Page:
Celebrate The Memory Of Beloved Poet Heinrich Heine On December 13th

On December 13, 1797, one of Germany’s most important and beloved poets was born. Two-hundred-and-thirteen years later, we can still celebrate the life of this extraordinary artist.

Düsseldorf is the city that lays claim to Heinrich Heine. You can begin an exploration of the life of this German poet by visiting his house, the Heine-Haus on Bolker Straße. The former birthplace and home of Heine is now a bookstore set amongst a series of noisy nightclubs. The bricks of the original structure can be seen at the pedestal of Heine’s bust here. As you view his statue, you can contemplate what the poet would think about how much his former childhood home has changed in just over two centuries!

Heine is most famous for his lyrical poetry and captured the imagination of his own countrymen, as well as those abroad. The great German philosopher Friedrich Nietzsche wrote in his book Ecce Homo that “The highest conception of the lyric poet was given to me by Heinrich Heine. I seek in vain in all the realms of millennia for an equally sweet and passionate music. He possessed that divine malice without which I cannot imagine perfection!”

Born into a secular Jewish family, Heine later converted to Christianity in order to obtain a civil service job, from which Jews were barred at the time. His life has stirred up much debate among Jewish scholars, particularly in Israel. Some consider him an important and great figure of Jewish descent, while others consider him a traitor to his faith.

Heine was among those whose books were burned during the Nazi regime. Rather prophetically, Heine once wrote in his play, Almansor, that “…where they burn books, they will ultimately burn people.” (“…dort wo man Bücher verbrennt, verbrennt man am Ende auch Menschen.“)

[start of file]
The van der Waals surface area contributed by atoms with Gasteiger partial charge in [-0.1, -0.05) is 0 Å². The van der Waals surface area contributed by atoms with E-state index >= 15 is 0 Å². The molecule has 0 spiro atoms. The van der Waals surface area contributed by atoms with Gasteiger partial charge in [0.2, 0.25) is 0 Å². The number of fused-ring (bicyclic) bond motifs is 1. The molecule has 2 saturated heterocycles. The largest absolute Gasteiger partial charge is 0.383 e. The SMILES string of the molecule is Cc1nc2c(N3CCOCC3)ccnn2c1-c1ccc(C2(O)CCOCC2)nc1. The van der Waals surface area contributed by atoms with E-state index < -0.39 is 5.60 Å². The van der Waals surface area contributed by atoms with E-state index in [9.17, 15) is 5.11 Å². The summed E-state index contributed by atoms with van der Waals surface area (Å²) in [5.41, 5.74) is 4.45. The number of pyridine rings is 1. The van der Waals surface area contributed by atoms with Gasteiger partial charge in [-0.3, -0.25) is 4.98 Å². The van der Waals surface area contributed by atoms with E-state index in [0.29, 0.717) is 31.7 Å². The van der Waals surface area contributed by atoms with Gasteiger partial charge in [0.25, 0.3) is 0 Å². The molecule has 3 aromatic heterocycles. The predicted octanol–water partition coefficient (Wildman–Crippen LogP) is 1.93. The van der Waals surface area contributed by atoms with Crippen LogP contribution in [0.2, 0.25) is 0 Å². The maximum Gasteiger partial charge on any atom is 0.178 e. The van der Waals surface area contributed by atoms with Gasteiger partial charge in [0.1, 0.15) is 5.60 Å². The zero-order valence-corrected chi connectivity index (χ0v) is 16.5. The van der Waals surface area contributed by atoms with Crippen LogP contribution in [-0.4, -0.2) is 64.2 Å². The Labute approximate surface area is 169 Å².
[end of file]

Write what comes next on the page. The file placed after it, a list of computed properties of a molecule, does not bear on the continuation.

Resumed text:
And Heine even has connections to that other hated “ism” of the 20th century, Communism. He was a friend of Karl Marx, the very man who penned “The Communist Manifesto.” They met in Paris where Heine had emigrated and lived as a foreign correspondent. Although the two were quite close friends at first, gradually, Heine’s growing distaste for his friend’s political philosophy — and Marx’s expulsion from Paris — led to their growing apart.

These days, it is still possible to appreciate the life and works of Heinrich Heine. Many of his poems have been put to music by some of the world’s greatest composers, including Brahms, Schubert, Mendelssohn, Strauss and Wagner. One of his most famous poems, Die Lorelai, was adapted to song by Friedrich Silcher in 1847.

“I do not know what haunts me,
What saddened my mind all day;
An age-old tale confounds me,
A spell I cannot allay.”

—Marcus

 

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